The cold front that eventually makes it through South Florida on Wednesday and Thursday is expected to stall over North Florida as early as Monday, delivering some heavy rainfall to the area. (Image credit: NWS-Jacksonville)
SUNDAY UPDATE: Another round of heavy rain showers hit Palm Beach County’s coast Saturday night, leading to the cancellation of the Houston Astros/ Washington Nationals first spring training game in West Palm Beach, a game that was billed as a World Series rematch for the teams.
The teams were scheduled to meet Sunday afternoon. Rain chances were forecast to diminish throughout the day. Saturday night’s game was canceled after two innings.
Although the rain wasn’t as heavy as Friday night’s round of showers, a CoCoRaHS observer in Boynton Beach, south of West Palm, reported 0.93 of an inch in his backyard bucket. Parts of West Palm Beach received more than half an inch.
Coastal Broward County picked up around a quarter of an inch, and a few hundredths of an inch fell on the Treasure Coast. There were also some light showers in the Upper Keys.
Temperatures rebound into the 80s through Wednesday, after which a potent cold front is forecast to drive overnight temperatures down into the 40s, even in parts of coastal South Florida, with highs only in the 60s through the early part of next weekend. That’s around 10-plus degrees below normal for this time of the year.
Forecast for the first week of March. (Image credit: NOAA/ CPC)
ORIGINAL POST: Go figure. Meteorological winter ends next Saturday, and December 1 – February 29 is almost certain to go into the books with well above normal temperatures for the season. But just as spring gets ready to launch, a shot of Arctic air is poised to give Florida a January-type chill.
“Confidence is building that a chillier pattern may emerge behind the front late in the week,” National Weather Service forecasters in Miami said in their Saturday morning forecast discussion.
Friday morning lows/ Friday afternoon forecast highs: Miami, 53 and 67; Orlando, 42 and 60; Tampa, 44 and 62; Jacksonville, 37 and 60.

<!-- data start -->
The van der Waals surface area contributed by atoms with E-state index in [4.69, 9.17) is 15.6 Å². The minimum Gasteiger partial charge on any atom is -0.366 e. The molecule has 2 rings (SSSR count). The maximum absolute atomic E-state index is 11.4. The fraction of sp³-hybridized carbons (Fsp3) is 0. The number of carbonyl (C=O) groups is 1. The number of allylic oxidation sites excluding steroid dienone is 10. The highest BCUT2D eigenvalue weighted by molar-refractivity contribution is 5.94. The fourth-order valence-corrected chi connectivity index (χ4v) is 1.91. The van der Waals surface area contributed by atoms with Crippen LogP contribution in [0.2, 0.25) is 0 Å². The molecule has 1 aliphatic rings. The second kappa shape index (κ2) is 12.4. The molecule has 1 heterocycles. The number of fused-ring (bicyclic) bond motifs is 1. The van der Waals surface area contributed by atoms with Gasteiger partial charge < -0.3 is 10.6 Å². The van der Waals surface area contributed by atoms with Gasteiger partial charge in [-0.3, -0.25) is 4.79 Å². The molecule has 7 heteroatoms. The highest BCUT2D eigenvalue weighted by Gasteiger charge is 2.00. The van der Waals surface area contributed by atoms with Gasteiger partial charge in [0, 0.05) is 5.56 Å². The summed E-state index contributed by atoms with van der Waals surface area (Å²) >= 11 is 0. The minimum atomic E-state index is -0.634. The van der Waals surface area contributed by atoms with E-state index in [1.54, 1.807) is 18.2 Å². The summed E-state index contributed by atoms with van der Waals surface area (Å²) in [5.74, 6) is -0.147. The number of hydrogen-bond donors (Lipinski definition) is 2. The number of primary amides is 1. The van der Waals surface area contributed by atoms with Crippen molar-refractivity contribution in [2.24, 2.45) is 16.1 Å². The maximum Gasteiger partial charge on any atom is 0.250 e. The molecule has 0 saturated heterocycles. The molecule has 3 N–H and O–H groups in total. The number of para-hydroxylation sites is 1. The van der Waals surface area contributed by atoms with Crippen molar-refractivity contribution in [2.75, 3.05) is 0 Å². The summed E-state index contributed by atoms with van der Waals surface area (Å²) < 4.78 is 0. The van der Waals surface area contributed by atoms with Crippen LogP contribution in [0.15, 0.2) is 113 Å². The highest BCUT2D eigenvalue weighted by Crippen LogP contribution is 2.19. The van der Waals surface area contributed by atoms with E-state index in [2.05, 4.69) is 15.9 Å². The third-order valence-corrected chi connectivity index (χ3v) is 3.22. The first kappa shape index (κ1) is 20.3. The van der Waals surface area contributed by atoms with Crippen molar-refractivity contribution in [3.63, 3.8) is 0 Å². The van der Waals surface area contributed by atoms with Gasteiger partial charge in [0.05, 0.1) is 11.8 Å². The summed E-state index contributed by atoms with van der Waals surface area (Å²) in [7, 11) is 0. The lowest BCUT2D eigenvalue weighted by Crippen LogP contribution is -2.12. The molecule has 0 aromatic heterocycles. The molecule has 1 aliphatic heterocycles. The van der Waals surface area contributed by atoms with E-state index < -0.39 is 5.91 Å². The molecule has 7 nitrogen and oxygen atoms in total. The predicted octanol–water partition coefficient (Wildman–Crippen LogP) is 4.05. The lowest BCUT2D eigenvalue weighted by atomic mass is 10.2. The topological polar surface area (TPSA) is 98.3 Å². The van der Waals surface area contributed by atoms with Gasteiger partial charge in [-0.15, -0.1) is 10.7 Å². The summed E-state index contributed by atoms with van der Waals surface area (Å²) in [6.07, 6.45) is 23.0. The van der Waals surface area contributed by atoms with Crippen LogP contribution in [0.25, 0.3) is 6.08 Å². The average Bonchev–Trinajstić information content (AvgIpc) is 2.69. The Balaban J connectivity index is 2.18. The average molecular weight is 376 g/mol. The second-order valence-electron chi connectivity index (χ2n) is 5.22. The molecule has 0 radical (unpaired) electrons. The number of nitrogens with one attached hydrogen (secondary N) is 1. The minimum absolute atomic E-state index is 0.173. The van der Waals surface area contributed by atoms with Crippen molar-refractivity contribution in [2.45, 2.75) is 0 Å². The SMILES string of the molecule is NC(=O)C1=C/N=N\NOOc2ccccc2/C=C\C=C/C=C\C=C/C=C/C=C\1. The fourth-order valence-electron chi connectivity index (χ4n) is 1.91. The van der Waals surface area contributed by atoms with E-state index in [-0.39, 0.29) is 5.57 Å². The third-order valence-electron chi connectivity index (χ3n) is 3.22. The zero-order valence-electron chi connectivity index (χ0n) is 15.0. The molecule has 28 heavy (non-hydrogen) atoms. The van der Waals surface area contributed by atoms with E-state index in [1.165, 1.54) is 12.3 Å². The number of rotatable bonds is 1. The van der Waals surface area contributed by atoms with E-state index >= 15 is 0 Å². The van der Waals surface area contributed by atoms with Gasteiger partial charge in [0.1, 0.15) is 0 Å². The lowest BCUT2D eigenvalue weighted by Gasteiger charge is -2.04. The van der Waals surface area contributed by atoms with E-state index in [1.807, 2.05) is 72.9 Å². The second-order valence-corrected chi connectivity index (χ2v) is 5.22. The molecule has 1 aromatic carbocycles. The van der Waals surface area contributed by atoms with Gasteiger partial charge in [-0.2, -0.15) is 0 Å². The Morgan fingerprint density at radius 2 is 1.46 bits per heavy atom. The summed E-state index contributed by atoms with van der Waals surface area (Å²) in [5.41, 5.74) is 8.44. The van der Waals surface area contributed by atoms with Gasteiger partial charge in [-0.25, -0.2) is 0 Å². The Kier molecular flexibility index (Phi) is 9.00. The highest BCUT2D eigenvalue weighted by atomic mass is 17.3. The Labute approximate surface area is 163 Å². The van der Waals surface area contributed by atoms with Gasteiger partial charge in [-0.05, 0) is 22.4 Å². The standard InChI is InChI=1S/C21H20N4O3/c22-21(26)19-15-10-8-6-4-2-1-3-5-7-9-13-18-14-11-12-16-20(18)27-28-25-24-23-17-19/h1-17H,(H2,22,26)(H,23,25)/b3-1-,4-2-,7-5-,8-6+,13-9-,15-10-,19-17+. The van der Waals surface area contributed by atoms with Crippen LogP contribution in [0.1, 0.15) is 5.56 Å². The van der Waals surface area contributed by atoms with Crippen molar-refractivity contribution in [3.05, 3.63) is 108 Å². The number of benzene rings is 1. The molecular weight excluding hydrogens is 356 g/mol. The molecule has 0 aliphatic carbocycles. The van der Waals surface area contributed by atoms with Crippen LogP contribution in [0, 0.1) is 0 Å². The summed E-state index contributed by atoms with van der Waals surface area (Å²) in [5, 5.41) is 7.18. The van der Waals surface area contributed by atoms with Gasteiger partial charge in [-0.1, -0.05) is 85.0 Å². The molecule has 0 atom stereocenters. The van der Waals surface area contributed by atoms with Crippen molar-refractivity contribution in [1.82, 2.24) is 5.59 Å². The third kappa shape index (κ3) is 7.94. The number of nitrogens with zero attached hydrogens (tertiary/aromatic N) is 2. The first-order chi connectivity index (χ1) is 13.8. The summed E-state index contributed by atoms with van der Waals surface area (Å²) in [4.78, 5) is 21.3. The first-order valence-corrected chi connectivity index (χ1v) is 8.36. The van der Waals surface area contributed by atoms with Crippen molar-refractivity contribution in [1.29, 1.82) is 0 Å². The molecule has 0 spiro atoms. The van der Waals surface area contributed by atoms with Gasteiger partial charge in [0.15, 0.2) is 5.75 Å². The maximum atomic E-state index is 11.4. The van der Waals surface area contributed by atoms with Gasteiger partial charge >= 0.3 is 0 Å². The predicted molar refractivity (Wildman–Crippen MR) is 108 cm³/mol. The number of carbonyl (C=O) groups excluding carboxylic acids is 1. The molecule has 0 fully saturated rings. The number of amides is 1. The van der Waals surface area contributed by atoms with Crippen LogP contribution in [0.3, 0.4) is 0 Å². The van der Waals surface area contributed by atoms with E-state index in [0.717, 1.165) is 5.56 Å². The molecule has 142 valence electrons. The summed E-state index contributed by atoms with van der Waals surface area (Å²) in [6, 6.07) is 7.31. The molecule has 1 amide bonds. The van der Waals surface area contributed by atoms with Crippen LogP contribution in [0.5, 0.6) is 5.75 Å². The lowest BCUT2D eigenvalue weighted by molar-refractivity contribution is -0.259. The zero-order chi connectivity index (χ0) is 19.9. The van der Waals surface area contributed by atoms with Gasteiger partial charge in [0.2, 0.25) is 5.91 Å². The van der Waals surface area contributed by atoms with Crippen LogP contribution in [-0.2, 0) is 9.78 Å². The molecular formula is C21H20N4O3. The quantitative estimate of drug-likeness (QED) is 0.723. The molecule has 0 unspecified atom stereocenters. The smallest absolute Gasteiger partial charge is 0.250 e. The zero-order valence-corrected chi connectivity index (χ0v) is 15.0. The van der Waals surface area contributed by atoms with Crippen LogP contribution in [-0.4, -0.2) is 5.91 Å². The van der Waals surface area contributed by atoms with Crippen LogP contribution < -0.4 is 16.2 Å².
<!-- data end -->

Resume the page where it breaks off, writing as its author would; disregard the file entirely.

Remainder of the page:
Forecast for Sunday, March 1: Miami barely makes 70; Orlando stays in the 60s on Sunday and doesn’t make 72 until Monday; ditto for Tampa, which makes 73 on Monday, the second day of March. (Weather Underground forecasts)
Ultra-long-term, AccuWeather is calling for below normal temperatures through most of March. And, as mentioned yesterday, NOAA’s Climate Prediction Center is forecasting above normal precipitation in Florida during March.
The new eight- to 14-day forecast issued by NOAA Friday calls for only two states to have below normal temperatures through the first week of March — Florida and Alaska.
The reaction of many Florida residents will be, well, enjoy the cool temps while you can because some serious heat can’t be too far away. But tourists and spring breakers who are beach-bound in March might be a little disappointed.
However, the pattern could change later in the month, as indicated by the CPC’s four-week forecast, which was also issued Friday. That contradicts the long-range AccuWeather forecast, calling for above normal temperatures in Florida from March 7-20.
RAINFALL REPORT: Most of the U.S. was dry Friday, the one exception being Florida’s East Coast and particularly, the southeast coast. The action was focused on coastal Palm Beach County, where 1.20 inches of rain was reported through 7 a.m. Saturday on Singer Island, according to CoCoRaHS.
An observer in the Boca Raton area reported 1.06 inches; and an observer in Deerfield Beach, Broward County, reported 1.16 inches.
Miami-Dade had just a few sprinkles, while observers on the Treasure Coast reported a few hundredths of an inch.
IT CAME FROM OUTER SPACE: A “small” space rock crashed into the atmosphere above the Dominican Republic during the early morning hours on Friday, Spaceweather.com reported.
“The fireball was so bright, many cameras recorded the flash,” science writer Tony Phillips said. A webcam in the U.S. Virgin Islands captured the event.
“An all-sky camera operated by the Sociedad de Astronomia del Caribe in Puerto Rico also saw it.”
Locals may be out looking for meteorites this weekend.